Penn Jillette is awesome for many reasons. As such I’m a fan of his new weekly podcast, Penn’s Sunday School. It always delivers, like last week when he went on a rant about President Obama’s continuation of the unwinnable, anti-liberty drug war and his hypocrisy. It’s brilliant and can be fully experienced in the clip below in a way the transcript can’t deliver.
Like Mr. Jillette, I’ve never consumed drugs or alcohol, but I do not care if another wants to do so. My only criterion is what I use for everything: do it voluntarily and without harm to another. Ingest drugs? No harm. Rob someone to get money to buy drugs to ingest? Harm. Drive while under the influence? Harm. It’s not complicated.
Contrast that with President Obama’s comments in his interview with Jimmy Fallon (video via NORML):
Notice the nanny-state mentality where anything that might be an individual problem automatically becomes a matter of “public health”. No one is an individual, just a cog in the machinery of the state to be managed and used.
Of course, Obama’s hypocrisy goes further. (As it does for all politicians, who are, by default, moral defectives.) Via the same NORML link, he clarified his remarks in an interview with Rolling Stone (from April):
Let me ask you about the War on Drugs. You vowed in 2008, when you were running for election, that you would not “use Justice Department resources to try and circumvent state laws about medical marijuana.” Yet we just ran a story that shows your administration is launching more raids on medical pot than the Bush administration did. What’s up with that?
Here’s what’s up: What I specifically said was that we were not going to prioritize prosecutions of persons who are using medical marijuana. I never made a commitment that somehow we were going to give carte blanche to large-scale producers and operators of marijuana – and the reason is, because it’s against federal law. I can’t nullify congressional law. I can’t ask the Justice Department to say, “Ignore completely a federal law that’s on the books.” What I can say is, “Use your prosecutorial discretion and properly prioritize your resources to go after things that are really doing folks damage.” As a consequence, there haven’t been prosecutions of users of marijuana for medical purposes.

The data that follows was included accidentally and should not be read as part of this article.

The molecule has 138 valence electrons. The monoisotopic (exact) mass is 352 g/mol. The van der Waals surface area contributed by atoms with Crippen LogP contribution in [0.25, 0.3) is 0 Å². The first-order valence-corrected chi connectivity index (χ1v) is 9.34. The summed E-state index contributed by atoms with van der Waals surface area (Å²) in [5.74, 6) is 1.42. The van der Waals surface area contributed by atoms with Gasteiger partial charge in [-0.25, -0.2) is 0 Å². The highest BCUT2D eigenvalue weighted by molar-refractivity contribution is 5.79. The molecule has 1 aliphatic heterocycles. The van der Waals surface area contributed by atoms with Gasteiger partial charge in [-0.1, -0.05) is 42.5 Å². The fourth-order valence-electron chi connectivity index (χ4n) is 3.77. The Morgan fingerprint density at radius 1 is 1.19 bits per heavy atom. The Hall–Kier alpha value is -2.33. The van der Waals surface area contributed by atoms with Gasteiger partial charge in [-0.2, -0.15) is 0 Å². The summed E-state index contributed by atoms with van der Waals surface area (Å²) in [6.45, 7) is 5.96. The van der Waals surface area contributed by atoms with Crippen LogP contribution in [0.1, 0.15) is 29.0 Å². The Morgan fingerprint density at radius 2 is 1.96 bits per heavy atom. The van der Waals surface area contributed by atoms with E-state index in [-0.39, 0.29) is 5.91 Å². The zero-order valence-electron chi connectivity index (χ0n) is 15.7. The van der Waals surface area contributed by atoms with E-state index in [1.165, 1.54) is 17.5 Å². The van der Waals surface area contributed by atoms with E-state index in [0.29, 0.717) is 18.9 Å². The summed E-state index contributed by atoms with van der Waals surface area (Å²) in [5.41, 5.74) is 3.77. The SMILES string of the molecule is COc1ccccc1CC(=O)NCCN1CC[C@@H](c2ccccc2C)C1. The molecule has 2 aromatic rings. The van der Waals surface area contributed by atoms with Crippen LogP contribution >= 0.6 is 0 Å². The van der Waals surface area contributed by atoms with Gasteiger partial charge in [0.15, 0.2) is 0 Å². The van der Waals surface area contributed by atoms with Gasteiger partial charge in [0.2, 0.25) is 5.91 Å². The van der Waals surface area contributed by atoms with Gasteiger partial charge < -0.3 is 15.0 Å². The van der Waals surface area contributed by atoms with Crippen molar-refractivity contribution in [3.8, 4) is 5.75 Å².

The only tension that’s come up – and this gets hyped up a lot – is a murky area where you have large-scale, commercial operations that may supply medical marijuana users, but in some cases may also be supplying recreational users. In that situation, we put the Justice Department in a very difficult place if we’re telling them, “This is supposed to be against the law, but we want you to turn the other way.” That’s not something we’re going to do. I do think it’s important and useful to have a broader debate about our drug laws. One of the things we’ve done over the past three years was to make a sensible change when it came to the disparity in sentencing between crack cocaine and powder cocaine. We’ve had a discussion about how to focus on treatment, taking a public-health approach to drugs and lessening the overwhelming emphasis on criminal laws as a tool to deal with this issue. I think that’s an appropriate debate that we should have.
Only to a politician does “not prioritize” mean “vigorously pursue”. And, sure, cutting off supply of marijuana to people who may legally possess and use it within specific states isn’t “prosecution”, but it sure isn’t the same as federalism or a passing nod to his campaign promises. Nor, circling back to Jillette’s destruction of Obama’s hypocrisy, is his implied wrongness of recreational use vindicated by anything he’s said or done. He’s nothing more than a bad parent’s slogan: Do as I
command, not as I do.